(b) BENJAMIN BRISTOW (Thompson Bristow’s grandson by John Bristow)
Benjamin Bristow is said to have been born about 1817. All that seems to be known about his whereabouts is what may be surmised from his father’s various reported Mississippi residence locations in Yalobusha, Yazoo and Lawrence Counties. Benjamin’s marital status is unknown.
According to Dee Brister, there is a possibility that this “Benjamin” is the same “Benjamin” who is noted to be living with William Bristow’s sons, William Jr. and Daniel in the 1840 Census of the Republic of Texas, Liberty County. As of the date on which this report was finalized, this had not been proven and is included here only as a possible research lead for others to follow.
(2) Non-Viable Marriage Candidates
The following Tashapiathacho marriage candidate, although satisfying the marriage candidate selection criteria, has received no further analysis other than documenting his name because he lacks even basic genealogical data. However, according to the criteria in use, he does represent a potential Tashapiathacho marriage candidate.
(a) JAMES BRISTOW (Thompson Bristow’s grandson by Warrick Bristow)
(3) Other Possible Marriage Candidates
WARRICK BRISTOW (Thompson Bristow’s son) is carried forward for several reasons. Strictly speaking, he does not satisfy the “Tashapiathacho Marriage Candidate Selection Criteria” for it is reasonably clear that as a young man he was married and his wife’s name was Mary Estes. However, Warrick Bristow may also satisfy any of the “Marriage Circumstances Not Considered” which appear in section B.-2.-c.-(1), (2), (3). Briefly, the reasons he is being carried forward as a potential marriage candidate include the following items, all of which are considered to be “loose ends”:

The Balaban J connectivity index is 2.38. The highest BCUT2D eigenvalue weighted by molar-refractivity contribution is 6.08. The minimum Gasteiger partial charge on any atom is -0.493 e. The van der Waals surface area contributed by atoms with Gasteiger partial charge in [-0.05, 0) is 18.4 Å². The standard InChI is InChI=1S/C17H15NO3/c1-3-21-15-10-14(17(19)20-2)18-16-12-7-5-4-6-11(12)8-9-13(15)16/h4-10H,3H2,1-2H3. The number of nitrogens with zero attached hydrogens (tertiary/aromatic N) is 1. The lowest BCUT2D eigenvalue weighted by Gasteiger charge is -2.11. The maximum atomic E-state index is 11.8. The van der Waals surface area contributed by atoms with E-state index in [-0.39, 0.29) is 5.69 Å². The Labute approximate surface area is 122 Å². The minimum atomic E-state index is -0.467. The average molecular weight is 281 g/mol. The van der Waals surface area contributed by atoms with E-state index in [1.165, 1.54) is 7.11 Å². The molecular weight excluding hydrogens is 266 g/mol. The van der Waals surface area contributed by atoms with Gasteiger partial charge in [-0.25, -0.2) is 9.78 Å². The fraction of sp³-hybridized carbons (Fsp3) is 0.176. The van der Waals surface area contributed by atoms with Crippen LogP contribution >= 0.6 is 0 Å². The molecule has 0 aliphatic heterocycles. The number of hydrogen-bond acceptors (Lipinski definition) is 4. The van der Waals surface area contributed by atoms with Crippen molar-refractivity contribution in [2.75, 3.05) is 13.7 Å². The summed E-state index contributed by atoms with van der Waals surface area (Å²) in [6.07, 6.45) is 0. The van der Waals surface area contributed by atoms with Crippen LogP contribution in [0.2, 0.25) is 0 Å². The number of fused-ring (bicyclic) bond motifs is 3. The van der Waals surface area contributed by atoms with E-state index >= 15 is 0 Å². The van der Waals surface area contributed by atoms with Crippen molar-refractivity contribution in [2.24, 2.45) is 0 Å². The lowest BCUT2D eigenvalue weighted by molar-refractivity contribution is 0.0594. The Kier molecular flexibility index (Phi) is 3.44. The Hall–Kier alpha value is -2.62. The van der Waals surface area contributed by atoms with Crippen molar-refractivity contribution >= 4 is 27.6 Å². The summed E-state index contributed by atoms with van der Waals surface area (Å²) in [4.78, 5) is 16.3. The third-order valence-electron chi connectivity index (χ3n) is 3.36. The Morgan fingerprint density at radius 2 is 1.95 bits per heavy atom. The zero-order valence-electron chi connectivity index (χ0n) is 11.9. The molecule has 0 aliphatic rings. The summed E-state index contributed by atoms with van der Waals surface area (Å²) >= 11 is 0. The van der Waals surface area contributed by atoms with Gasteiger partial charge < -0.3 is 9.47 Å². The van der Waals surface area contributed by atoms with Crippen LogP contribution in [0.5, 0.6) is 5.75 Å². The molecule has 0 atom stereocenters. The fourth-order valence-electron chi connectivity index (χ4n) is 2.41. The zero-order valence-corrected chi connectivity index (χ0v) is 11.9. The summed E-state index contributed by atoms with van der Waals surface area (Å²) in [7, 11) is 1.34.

(a) It is thought by some (Goodloe, Rollins and Spencer) that Warrick Bristow resided in Yalobusha County, Mississippi at some time between 1815 and 1818. To the study team’s knowledge, no information exists to prove or disprove this assertion.
(b) Yalobusha County, Mississippi was in the northern section of the pre-1830 Choctaw Indian Nation in Mississippi Territory.
(c) The “Christian Advocate”, Nashville edition, January 11, 1855 includes a biography on Warrick Bristow. The biography is silent on where he resided during 1815-1818.